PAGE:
From the time I was old enough to look out a car window, my dad was playfully saying "Check out that blonde, son!" which of course "delighted" my mom to no end. In fact, that might have been my first introduction to the concept of shopping. It took me a "few" more years to realize that it wasn't I that was in control of the situation, i.e. it ultimately became clear that it was I that needed to have something to offer. But by then I had been indoctrinated to the theories related to blonde, brunette, and redhead personas. (Okay, I may not have been familiar with the term personas at that time, but stick with me.)
The common understanding that I grew up with was that blondes were fun and playful, and redheads were volatile and exciting. My understanding of brunettes was largely formed by the fact that my mom was a brunette, i.e. serious and caring. (Given that this was all just from the perspective of a youngster, please cut me some slack here, okay?) I'm not sure I really had a preference back then, but I think subconsciously I was committed to figuring out how to appeal to each of those personas so that I'd know how to "package" my "offering" to appeal to their interests. I will confess to a whole lot of failed marketing attempts and product failures.
Then, one day I was introduced to a gorgeous, fun, caring, and exciting brunette that seemed like the perfect prospect (although it was clear that the brunette persona, while somewhat accurate, was extremely incomplete). Fortunately for me, the "content" that I was driving was of real interest to her, i.e. she liked my new car, and, thus, her attraction to that "content" was just enough to allow the time I needed to earn her trust. Obviously, she perceived that my "customer experience" was amazing...okay, that might be a bit of an exaggeration, but at a minimum, the experience was good enough to keep her coming back. I will also confess that it became pretty clear that the "product" I was selling was going to need a lot of improvements if I was going to win her "business!"
Ultimately, after months of doing my best to provide an upgraded "product" and an exciting "customer experience", I convinced her—my wife of 33 years, Jill—to buy what I was selling. Over time I've come to realize that winning her was only a critical first step in the relationship, and that I was going to have to work extremely hard to keep her, including figuring out how to restore trust when I messed up. (We'll talk more about that in another post.)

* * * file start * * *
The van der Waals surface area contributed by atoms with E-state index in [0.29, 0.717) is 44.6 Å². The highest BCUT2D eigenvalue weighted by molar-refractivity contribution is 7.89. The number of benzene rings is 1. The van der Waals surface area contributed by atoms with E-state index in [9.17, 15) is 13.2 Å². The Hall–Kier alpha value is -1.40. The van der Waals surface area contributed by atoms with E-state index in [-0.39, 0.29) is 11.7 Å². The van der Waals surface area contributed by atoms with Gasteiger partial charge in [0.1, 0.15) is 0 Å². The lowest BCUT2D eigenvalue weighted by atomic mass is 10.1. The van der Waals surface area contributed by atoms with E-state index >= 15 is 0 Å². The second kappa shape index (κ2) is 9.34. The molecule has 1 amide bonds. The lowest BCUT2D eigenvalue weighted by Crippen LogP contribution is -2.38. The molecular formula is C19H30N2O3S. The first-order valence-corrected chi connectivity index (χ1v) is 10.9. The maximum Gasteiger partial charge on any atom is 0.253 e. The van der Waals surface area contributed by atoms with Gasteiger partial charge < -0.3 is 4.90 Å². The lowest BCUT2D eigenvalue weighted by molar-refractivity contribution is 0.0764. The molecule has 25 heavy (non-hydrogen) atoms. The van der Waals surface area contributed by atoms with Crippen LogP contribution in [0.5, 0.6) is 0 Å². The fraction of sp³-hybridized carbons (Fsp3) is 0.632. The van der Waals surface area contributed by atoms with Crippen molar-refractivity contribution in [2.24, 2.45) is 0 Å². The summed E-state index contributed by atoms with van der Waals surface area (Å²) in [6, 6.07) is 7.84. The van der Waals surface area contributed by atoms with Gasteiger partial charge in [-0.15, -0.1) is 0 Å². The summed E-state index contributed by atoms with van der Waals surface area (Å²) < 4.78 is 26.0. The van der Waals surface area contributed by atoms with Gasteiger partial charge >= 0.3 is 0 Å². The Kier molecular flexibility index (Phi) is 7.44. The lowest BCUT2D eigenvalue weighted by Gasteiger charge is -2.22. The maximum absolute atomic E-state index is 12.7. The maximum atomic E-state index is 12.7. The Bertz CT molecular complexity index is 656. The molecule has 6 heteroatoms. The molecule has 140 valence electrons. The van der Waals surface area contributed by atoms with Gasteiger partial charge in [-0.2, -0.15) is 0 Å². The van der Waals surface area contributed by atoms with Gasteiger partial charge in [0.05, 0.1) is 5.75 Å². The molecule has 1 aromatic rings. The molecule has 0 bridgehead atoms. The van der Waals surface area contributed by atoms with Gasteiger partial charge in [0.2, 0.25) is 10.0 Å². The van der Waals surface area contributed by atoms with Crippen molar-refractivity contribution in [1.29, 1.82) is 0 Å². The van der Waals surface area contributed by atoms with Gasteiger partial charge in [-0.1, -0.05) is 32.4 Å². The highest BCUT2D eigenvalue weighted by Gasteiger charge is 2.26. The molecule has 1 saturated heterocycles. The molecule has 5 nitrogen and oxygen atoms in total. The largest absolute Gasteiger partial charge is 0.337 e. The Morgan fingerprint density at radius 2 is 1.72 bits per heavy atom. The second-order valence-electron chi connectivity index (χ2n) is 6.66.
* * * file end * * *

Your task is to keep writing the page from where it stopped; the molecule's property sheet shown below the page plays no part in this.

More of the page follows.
The lessons here are that:
- It's important to continue to refine your understanding of the personas you want to attract, because often our initial perceptions may be completely wrong and based upon erroneous input.
- Not every potential customer is right for you, and some may, in fact, distract you from attracting the most important ones.
- It's critical to realize that the customer is in control and that her decision is based in large part upon that first (inbound) customer experience including the content that you're providing from which she can learn about you.
- There is no substitute for providing a great product or service. Effective marketing should be based upon the heartfelt conviction that what you're selling is of real value.
- The sale is only the beginning of the relationship, and constant communication, an ongoing examination of the true value of the offering, and fresh new content are all essential to keeping the ones you want.
- Maintenance of the relationship, which is rooted in trust, will at times require patience, understanding, and reconcilation.
Oh... and occasional flowers don't hurt!
Please forgive the metaphor. It was meant only as a fun thought-provoking tool.
To find out more about personas: